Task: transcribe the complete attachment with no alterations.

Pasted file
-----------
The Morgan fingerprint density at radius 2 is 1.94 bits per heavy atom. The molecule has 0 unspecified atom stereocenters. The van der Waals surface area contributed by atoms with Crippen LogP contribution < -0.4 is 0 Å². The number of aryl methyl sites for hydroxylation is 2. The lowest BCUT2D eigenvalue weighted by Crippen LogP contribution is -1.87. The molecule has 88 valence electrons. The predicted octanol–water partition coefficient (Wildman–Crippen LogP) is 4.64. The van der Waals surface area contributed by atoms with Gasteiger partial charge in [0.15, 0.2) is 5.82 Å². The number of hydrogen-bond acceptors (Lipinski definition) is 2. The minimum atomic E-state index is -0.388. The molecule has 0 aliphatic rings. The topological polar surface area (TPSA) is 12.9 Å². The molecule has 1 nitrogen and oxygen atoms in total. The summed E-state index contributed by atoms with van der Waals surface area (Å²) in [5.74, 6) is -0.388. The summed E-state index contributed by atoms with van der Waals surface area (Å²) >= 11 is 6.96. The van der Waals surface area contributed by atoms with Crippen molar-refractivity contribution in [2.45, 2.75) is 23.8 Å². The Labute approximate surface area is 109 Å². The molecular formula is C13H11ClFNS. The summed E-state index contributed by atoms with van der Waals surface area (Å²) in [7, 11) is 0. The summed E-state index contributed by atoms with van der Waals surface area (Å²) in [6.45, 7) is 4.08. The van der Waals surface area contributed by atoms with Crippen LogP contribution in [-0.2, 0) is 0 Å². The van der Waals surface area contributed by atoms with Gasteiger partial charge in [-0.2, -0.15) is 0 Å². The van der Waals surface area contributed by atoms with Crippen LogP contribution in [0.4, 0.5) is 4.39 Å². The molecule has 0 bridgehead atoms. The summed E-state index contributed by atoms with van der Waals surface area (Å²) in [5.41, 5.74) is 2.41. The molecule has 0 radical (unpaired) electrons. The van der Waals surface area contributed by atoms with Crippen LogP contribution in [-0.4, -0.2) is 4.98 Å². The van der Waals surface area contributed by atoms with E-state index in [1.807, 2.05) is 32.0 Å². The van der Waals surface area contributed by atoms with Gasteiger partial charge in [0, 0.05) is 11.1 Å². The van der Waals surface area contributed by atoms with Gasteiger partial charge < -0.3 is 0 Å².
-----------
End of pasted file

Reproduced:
The Morgan fingerprint density at radius 2 is 1.94 bits per heavy atom. The molecule has 0 unspecified atom stereocenters. The van der Waals surface area contributed by atoms with Crippen LogP contribution < -0.4 is 0 Å². The number of aryl methyl sites for hydroxylation is 2. The lowest BCUT2D eigenvalue weighted by Crippen LogP contribution is -1.87. The molecule has 88 valence electrons. The predicted octanol–water partition coefficient (Wildman–Crippen LogP) is 4.64. The van der Waals surface area contributed by atoms with Gasteiger partial charge in [0.15, 0.2) is 5.82 Å². The number of hydrogen-bond acceptors (Lipinski definition) is 2. The minimum atomic E-state index is -0.388. The molecule has 0 aliphatic rings. The topological polar surface area (TPSA) is 12.9 Å². The molecule has 1 nitrogen and oxygen atoms in total. The summed E-state index contributed by atoms with van der Waals surface area (Å²) in [5.74, 6) is -0.388. The summed E-state index contributed by atoms with van der Waals surface area (Å²) >= 11 is 6.96. The van der Waals surface area contributed by atoms with Crippen molar-refractivity contribution in [2.45, 2.75) is 23.8 Å². The Labute approximate surface area is 109 Å². The molecular formula is C13H11ClFNS. The summed E-state index contributed by atoms with van der Waals surface area (Å²) in [7, 11) is 0. The summed E-state index contributed by atoms with van der Waals surface area (Å²) in [6.45, 7) is 4.08. The van der Waals surface area contributed by atoms with Crippen LogP contribution in [-0.2, 0) is 0 Å². The van der Waals surface area contributed by atoms with Gasteiger partial charge in [-0.2, -0.15) is 0 Å². The van der Waals surface area contributed by atoms with Crippen LogP contribution in [0.4, 0.5) is 4.39 Å². The molecule has 0 bridgehead atoms. The summed E-state index contributed by atoms with van der Waals surface area (Å²) in [5.41, 5.74) is 2.41. The molecule has 0 radical (unpaired) electrons. The van der Waals surface area contributed by atoms with Crippen LogP contribution in [-0.4, -0.2) is 4.98 Å². The van der Waals surface area contributed by atoms with E-state index in [1.807, 2.05) is 32.0 Å². The van der Waals surface area contributed by atoms with Gasteiger partial charge in [0, 0.05) is 11.1 Å². The van der Waals surface area contributed by atoms with Gasteiger partial charge < -0.3 is 0 Å².